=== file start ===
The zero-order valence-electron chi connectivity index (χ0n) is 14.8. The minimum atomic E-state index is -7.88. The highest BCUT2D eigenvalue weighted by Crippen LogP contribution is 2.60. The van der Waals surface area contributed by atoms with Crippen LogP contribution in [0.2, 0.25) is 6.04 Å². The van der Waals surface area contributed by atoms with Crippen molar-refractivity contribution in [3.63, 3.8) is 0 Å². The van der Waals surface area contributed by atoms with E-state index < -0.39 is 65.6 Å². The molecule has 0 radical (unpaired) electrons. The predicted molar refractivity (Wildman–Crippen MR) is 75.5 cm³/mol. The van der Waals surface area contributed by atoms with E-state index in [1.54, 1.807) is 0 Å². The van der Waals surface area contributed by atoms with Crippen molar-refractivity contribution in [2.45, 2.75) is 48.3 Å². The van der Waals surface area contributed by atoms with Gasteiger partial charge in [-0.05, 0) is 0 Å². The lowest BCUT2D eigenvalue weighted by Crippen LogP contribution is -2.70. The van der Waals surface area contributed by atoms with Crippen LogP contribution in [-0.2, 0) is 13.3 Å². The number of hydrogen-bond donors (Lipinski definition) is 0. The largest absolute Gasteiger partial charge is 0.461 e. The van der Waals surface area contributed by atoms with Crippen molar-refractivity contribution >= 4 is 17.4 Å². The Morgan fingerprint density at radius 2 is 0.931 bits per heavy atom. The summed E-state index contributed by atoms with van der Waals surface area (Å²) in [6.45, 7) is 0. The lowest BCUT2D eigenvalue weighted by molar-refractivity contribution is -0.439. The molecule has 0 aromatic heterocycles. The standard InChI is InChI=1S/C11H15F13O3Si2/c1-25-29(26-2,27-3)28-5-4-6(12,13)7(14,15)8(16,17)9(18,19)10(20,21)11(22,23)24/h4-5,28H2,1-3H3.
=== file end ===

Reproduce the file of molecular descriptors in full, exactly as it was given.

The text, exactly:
The zero-order valence-electron chi connectivity index (χ0n) is 14.8. The minimum atomic E-state index is -7.88. The highest BCUT2D eigenvalue weighted by Crippen LogP contribution is 2.60. The van der Waals surface area contributed by atoms with Crippen LogP contribution in [0.2, 0.25) is 6.04 Å². The van der Waals surface area contributed by atoms with Crippen molar-refractivity contribution in [3.63, 3.8) is 0 Å². The van der Waals surface area contributed by atoms with E-state index < -0.39 is 65.6 Å². The molecule has 0 radical (unpaired) electrons. The predicted molar refractivity (Wildman–Crippen MR) is 75.5 cm³/mol. The van der Waals surface area contributed by atoms with E-state index in [1.54, 1.807) is 0 Å². The van der Waals surface area contributed by atoms with Crippen molar-refractivity contribution in [2.45, 2.75) is 48.3 Å². The van der Waals surface area contributed by atoms with Gasteiger partial charge in [-0.05, 0) is 0 Å². The lowest BCUT2D eigenvalue weighted by Crippen LogP contribution is -2.70. The van der Waals surface area contributed by atoms with Crippen LogP contribution in [-0.2, 0) is 13.3 Å². The number of hydrogen-bond donors (Lipinski definition) is 0. The largest absolute Gasteiger partial charge is 0.461 e. The van der Waals surface area contributed by atoms with Crippen molar-refractivity contribution >= 4 is 17.4 Å². The Morgan fingerprint density at radius 2 is 0.931 bits per heavy atom. The summed E-state index contributed by atoms with van der Waals surface area (Å²) in [6.45, 7) is 0. The lowest BCUT2D eigenvalue weighted by molar-refractivity contribution is -0.439. The molecule has 0 aromatic heterocycles. The standard InChI is InChI=1S/C11H15F13O3Si2/c1-25-29(26-2,27-3)28-5-4-6(12,13)7(14,15)8(16,17)9(18,19)10(20,21)11(22,23)24/h4-5,28H2,1-3H3.